I called this post "My Grading IEP" - Individual Education Plan - because in Ontario we have such IEP plans for students. For instance, students have one if they need proximity to the instructor, or prefer verbal cues, or if they are gifted in some subject. Well, I'm telling you that I have an IEP as far as grading papers goes. I NEED EXTENDED TIME.
EVERYONE NEEDS MORE TIME
No, please, hear me out! I am not saying this lightly.
I know, some of you are saying "suck it up", or "I've been there it gets better", while others are ready to offer me coping strategies. (Don't say "return to points", that's not an option. Hybrids don't seem to work for me.) Thing is, I've tried some coping strategies. Doing 5 papers per night to have 25 by end of week? It doesn't work for me; I can maybe mark all of page 1 for a set of 25 in a night, but not 5 individual papers. Partly because I need to get a sense of that page for the class, but also because I'm a lot more "all or nothing". I'm working on it.
Put a few checkmarks and circles on a paper, no comments, then move on? Or mark with highlighter? That doesn't work for me either, because firstly, if I'm still marking all of page 1, then 2, then 3, by the time I go back to tally up the level, I'll have forgotten exactly what the problem was. Effectively, I'd end up marking the test twice. Secondly, it would involve turning off the editing part of my brain, and a year ago I babbled on about how I can't seem to do that either.
At present, my method is to go through and mark all my papers... then instead of 20 seconds to tally up points (because what points?), I take 2-3 minutes to decide what part of what expectations have been met, most likely assigning a level to each of them, and averaging the expectations together in my head to arrive at a final percentage I can live with. For a class of 30 students, this is 60 TO 90 ADDITIONAL MINUTES.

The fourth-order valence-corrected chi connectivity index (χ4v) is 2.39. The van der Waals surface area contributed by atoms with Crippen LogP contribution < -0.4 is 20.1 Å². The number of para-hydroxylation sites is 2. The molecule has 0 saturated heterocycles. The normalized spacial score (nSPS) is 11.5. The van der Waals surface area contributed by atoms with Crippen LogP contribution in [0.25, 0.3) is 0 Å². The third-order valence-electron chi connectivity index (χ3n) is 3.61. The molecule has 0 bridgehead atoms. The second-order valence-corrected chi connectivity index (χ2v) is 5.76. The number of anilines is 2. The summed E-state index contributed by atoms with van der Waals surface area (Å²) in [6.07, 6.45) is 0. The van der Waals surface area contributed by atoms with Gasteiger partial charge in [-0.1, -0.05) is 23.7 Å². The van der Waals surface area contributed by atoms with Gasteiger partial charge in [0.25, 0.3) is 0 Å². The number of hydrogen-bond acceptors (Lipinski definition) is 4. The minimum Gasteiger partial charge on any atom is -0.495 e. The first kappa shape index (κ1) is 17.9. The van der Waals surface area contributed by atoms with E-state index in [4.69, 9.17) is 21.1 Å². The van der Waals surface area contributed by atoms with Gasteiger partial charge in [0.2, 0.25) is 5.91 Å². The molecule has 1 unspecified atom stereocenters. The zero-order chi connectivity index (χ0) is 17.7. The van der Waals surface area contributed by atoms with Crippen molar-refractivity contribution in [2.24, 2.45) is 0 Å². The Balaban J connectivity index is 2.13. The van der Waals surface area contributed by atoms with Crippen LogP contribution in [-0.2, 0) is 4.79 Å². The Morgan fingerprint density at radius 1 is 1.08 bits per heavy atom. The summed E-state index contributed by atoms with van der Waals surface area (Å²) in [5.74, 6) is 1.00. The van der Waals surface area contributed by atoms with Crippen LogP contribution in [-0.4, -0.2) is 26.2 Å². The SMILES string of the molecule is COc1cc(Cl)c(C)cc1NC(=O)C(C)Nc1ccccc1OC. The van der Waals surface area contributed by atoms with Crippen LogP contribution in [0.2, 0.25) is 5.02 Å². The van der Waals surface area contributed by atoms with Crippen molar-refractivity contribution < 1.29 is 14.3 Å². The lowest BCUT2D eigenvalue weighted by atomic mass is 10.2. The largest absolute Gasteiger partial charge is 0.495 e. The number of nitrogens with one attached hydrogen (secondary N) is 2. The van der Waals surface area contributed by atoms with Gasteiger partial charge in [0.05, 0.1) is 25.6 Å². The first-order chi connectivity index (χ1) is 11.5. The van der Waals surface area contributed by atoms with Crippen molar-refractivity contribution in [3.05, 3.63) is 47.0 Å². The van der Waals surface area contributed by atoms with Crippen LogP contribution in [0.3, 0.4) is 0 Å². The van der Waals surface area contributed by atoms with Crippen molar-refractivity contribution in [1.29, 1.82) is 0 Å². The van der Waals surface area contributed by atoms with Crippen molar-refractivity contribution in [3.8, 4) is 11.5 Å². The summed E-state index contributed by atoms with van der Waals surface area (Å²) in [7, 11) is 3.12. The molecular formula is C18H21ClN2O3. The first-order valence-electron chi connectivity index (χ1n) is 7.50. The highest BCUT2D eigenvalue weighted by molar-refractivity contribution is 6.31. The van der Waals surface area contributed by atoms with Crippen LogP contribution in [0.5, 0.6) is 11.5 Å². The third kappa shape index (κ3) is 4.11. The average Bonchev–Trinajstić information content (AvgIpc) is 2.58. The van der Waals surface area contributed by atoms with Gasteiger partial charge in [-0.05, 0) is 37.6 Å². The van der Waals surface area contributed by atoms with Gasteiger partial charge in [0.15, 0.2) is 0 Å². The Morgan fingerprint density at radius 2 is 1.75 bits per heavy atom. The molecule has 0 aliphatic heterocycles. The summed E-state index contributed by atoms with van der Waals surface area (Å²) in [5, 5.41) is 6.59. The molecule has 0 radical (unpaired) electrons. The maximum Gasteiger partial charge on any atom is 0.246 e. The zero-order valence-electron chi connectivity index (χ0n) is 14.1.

I'm not going to claim this is a "math" thing either. For all I know, English teachers have it harder - at least I'm being asked to completely realign my thinking as I move to a new system. My suspicion is that they're being asked to completely realign their thinking while working within the SAME system. Going back to my analogy, it's like keeping the PC but after years of Windows XP you're expected to transition immediately to Windows 7. Not so simple.
So I NEED MORE TIME. Which I DO NOT HAVE.
This always hits home at the end of January. During the semester, I can artificially create time, by spacing out my evaluations. Can't do that during exam week. In the span of 5 days, I have over 9 hours of duties (administering exams), 3 sets of exams to grade, 3 sets of report cards to generate, plus an entirely new semester to prepare for. Oh, and throw in 3 sets of summative tasks to grade too, since I never have time to get to those earlier, what with spending time SETTING exams and finishing final tests.
It is hell for me.
This year, the week before exams, I was seriously considering falling down the stairs as an "out". No joke. Possibly the only thing that kept me from doing it was the fact that I don't actually want to paralyze or kill myself.
I NEED EXTENDED TIME.
WELCOME TO THE REAL WORLD
I completely understand if "suck it up" or "heck with SBG" is still your response at this point. Fine. I know we don't have IEPs in the real world. Everyone has to do the same job in the same amount of time, whether you're a teacher or a doctor or whatever. However, I will say again: Standards Based Grading is the single biggest reason I am considering leaving the teaching profession.
Why? Because it is an internal issue.
Problem students come and go. Any issues with colleagues aren't a source of extended stress to me either. Even government politics and policies have a limited life span, albeit on a somewhat larger time scale - and by the way, I don't see SBG as a policy, I see it as a cultural shift.
All of that is external. Marking on rubrics, without points, without using the math that has been at my very core for so long... that's internal. That's a chore. That's something I'm constantly wrestling with. It is exhausting me. And I don't know how much longer I can deal.
Do you know anyone else like me? Are YOU like me? Because that's why I'm writing this. You're not alone. Then again, this whole post may still make no sense to the majority of you! Either way, feel free to drop me a comment below.
|I know perception is part of the battle too.|
By the way, I switched to a Mac over 5 years ago. Liking it. Found that transition to be tons easier - go figure.